When we were covering Apple’s event introducing their new trio of M3 chips and Macbook (which we’re excited about based on how they could be able to boost your at-home workflows), there was a little note at the end that caught all of our attentions.
Actually, there were two notes of interest.
One simply said, “This event was shot on an iPhone and edited on a Mac,” which was impressive but not entirely surprising perhaps. The other note was a “Thank you” which was addressed to Blackmagic and Beastgrip at the end of the video, confirming that the team behind the Apple event not only used an iPhone (specifically the iPhone 15 Pro) but also made use of the new Blackmagic Camera app.
So, in the spirit of encouraging not just any filmmaking or video inspiration, but smartphone videography itself, let’s peek behind the scenes into how this Apple event was pulled off and the tools used to get it done.
A Special Apple Event
As you can see in the video below, this special Apple event was presented as a Halloween-specific launch of the new MacBook Pro and iMac along with Apple’s new M3 family of chips. We usually get a few of these Apple events or keynotes each year, so they’re not wholly something out of the ordinary to view and review.
However, with Apple so hard-heartedly doubling down on their flagship iPhone being a video camera at its heart, it would have been more of a surprise if they didn’t use it to shoot the event this time. While the overall product is indeed quite impressive, regardless of what camera it was shot on, the real story here isn’t just what they shot it on, but how they shot it, and what tools were a part of the process.
Behind the Scenes of the Apple Event
Tagging on to Apple’s event video, the multi-billion dollar company also released a short, but informative, featurette about how the event was shot on the iPhone 15 Pro. In the video, linked below, we get to hear from the director about how well the iPhone was able to shoot in low light (which was a part of this Halloween-themed concept).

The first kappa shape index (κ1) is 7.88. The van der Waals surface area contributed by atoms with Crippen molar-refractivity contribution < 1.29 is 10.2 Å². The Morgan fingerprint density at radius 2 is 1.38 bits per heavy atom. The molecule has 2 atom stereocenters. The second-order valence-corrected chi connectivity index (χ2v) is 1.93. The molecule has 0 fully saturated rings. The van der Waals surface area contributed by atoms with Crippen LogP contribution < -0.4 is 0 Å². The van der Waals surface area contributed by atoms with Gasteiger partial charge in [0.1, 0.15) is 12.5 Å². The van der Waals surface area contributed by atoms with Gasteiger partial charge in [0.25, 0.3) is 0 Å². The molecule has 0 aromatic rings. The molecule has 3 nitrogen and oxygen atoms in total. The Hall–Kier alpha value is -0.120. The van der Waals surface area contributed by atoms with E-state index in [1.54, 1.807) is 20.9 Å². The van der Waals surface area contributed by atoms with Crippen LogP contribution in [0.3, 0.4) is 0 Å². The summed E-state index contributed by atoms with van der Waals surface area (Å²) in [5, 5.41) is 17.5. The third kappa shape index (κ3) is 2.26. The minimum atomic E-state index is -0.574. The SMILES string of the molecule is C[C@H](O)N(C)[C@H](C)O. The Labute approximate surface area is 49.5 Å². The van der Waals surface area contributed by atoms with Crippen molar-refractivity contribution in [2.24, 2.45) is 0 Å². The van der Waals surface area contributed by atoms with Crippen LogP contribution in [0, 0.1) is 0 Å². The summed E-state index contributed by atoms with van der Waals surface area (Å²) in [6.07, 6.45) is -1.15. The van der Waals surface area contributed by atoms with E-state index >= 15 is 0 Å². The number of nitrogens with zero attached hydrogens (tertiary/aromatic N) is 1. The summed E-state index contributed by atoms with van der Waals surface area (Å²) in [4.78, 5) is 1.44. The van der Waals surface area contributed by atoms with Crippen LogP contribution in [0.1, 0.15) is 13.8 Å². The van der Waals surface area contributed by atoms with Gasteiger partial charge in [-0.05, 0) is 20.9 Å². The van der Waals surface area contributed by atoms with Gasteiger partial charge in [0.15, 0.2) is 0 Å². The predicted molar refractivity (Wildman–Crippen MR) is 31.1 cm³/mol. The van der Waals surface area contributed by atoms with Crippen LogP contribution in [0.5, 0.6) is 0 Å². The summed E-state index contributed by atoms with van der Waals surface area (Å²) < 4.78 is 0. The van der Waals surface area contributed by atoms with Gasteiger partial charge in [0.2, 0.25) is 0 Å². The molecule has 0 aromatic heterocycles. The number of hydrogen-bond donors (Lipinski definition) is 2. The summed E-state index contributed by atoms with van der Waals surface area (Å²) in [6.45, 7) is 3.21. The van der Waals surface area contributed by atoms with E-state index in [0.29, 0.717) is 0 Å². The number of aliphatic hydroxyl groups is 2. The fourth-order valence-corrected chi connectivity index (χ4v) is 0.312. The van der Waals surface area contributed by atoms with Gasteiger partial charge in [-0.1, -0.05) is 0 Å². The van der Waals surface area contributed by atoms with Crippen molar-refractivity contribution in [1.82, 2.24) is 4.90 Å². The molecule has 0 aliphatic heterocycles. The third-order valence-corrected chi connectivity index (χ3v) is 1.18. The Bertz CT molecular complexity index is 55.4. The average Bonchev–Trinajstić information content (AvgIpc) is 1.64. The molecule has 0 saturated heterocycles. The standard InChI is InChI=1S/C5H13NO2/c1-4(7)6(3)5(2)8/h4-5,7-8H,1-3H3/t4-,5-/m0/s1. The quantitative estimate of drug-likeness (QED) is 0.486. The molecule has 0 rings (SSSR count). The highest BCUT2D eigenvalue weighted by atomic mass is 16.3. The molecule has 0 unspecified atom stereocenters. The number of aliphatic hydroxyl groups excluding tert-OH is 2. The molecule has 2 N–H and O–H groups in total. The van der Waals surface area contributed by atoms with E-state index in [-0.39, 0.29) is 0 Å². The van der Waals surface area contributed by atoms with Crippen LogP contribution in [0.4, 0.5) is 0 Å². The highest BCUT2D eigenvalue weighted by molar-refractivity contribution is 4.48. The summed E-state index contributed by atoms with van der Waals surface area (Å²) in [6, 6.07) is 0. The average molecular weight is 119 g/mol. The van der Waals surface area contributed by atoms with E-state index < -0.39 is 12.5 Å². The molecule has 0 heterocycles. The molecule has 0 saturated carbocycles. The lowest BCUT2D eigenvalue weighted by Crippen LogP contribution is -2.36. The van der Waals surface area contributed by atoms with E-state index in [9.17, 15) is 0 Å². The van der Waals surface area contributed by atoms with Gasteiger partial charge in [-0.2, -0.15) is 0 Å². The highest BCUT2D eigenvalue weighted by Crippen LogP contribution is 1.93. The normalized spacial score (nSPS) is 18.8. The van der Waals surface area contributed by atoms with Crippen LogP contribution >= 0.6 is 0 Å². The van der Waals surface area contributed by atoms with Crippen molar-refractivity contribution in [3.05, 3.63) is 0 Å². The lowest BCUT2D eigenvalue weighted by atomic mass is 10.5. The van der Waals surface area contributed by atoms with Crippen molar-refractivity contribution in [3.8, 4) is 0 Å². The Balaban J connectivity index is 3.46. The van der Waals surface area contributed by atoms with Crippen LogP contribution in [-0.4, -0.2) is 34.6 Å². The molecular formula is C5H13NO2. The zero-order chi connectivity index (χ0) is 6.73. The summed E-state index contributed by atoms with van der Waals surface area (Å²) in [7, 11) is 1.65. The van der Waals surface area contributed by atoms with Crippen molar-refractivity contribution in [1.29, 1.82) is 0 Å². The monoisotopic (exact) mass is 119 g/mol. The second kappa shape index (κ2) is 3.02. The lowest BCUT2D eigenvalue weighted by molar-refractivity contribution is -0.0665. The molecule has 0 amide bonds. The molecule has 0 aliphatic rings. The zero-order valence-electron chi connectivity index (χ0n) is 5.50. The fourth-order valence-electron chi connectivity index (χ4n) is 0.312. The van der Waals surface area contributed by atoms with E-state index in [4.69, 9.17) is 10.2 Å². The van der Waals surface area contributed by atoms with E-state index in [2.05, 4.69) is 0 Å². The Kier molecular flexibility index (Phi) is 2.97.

The team also reveals their workflow as how they were able to “supercharge” the video by using ProRes, Apple Log, and USB-C to get the most out of the iPhone 15 Pro’s recording capabilities. There’s also some interesting insights into their coloring processes and overall presentation.
What the video doesn’t fully address though is the tools the team used which come from outside the company. Which, most notably, includes the Blackmagic Camera app.
The Blackmagic Camera App
As we covered when first announced, the Blackmagic Camera app is the brand’s full digital film camera control iOS app which is designed to give your videos that cinematic, feature film quality. Also, it’s free—which feels important to mention.
Designed to serve as an add-on control app for your smartphone videography, the Blackmagic Camera app has a whole host of additional manual controls that you won’t always find in the iPhone’s native camera app. You can use the Blackmagic Camera app to control manual exposure, drop frame warnings, orientation locks, timecode displays, advanced media metadata, digital slates and even peaking and HDMI output options.
The app also features display LUTs, histograms, and an option to further integrate with Nucleus Wireless lens control. While the app obviously can’t fully replicate all of the bells-and-whistles which you’d find on a cinema camera, it does quite a bit to unlock the full camera capabilities of your iPhone.
Judging by the fact that the app was used on one of Apple’s biggest events shot on the iPhone 15 Pro, it’s getting their de facto recommendation, too.
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